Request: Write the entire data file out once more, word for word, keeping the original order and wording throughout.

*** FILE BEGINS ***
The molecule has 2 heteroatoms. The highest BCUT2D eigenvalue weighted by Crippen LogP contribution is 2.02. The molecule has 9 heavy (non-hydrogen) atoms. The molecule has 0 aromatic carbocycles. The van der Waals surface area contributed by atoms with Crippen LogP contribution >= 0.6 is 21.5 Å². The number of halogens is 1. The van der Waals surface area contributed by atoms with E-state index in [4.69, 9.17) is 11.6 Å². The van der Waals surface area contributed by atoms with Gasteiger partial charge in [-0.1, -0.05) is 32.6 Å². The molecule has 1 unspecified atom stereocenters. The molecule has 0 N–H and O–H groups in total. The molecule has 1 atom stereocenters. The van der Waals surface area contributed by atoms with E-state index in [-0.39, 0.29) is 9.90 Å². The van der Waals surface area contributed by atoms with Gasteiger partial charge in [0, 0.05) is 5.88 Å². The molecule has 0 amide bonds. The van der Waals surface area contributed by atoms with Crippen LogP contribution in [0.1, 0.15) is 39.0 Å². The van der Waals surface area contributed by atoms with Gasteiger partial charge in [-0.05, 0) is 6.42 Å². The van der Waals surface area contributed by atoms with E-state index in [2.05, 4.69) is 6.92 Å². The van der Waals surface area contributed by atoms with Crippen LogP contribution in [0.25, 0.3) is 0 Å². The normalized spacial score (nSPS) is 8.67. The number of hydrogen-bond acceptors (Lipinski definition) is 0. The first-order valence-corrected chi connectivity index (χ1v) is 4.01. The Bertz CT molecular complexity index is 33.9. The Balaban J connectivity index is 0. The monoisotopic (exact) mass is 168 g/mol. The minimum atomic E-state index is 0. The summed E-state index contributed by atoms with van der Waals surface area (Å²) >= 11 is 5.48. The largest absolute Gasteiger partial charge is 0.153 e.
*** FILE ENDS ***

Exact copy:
The molecule has 2 heteroatoms. The highest BCUT2D eigenvalue weighted by Crippen LogP contribution is 2.02. The molecule has 9 heavy (non-hydrogen) atoms. The molecule has 0 aromatic carbocycles. The van der Waals surface area contributed by atoms with Crippen LogP contribution >= 0.6 is 21.5 Å². The number of halogens is 1. The van der Waals surface area contributed by atoms with E-state index in [4.69, 9.17) is 11.6 Å². The van der Waals surface area contributed by atoms with Gasteiger partial charge in [-0.1, -0.05) is 32.6 Å². The molecule has 1 unspecified atom stereocenters. The molecule has 0 N–H and O–H groups in total. The molecule has 1 atom stereocenters. The van der Waals surface area contributed by atoms with E-state index in [-0.39, 0.29) is 9.90 Å². The van der Waals surface area contributed by atoms with Gasteiger partial charge in [0, 0.05) is 5.88 Å². The molecule has 0 amide bonds. The van der Waals surface area contributed by atoms with Crippen LogP contribution in [0.1, 0.15) is 39.0 Å². The van der Waals surface area contributed by atoms with Gasteiger partial charge in [-0.05, 0) is 6.42 Å². The van der Waals surface area contributed by atoms with E-state index in [2.05, 4.69) is 6.92 Å². The van der Waals surface area contributed by atoms with Crippen LogP contribution in [0.25, 0.3) is 0 Å². The normalized spacial score (nSPS) is 8.67. The number of hydrogen-bond acceptors (Lipinski definition) is 0. The first-order valence-corrected chi connectivity index (χ1v) is 4.01. The Bertz CT molecular complexity index is 33.9. The Balaban J connectivity index is 0. The monoisotopic (exact) mass is 168 g/mol. The minimum atomic E-state index is 0. The summed E-state index contributed by atoms with van der Waals surface area (Å²) >= 11 is 5.48. The largest absolute Gasteiger partial charge is 0.153 e.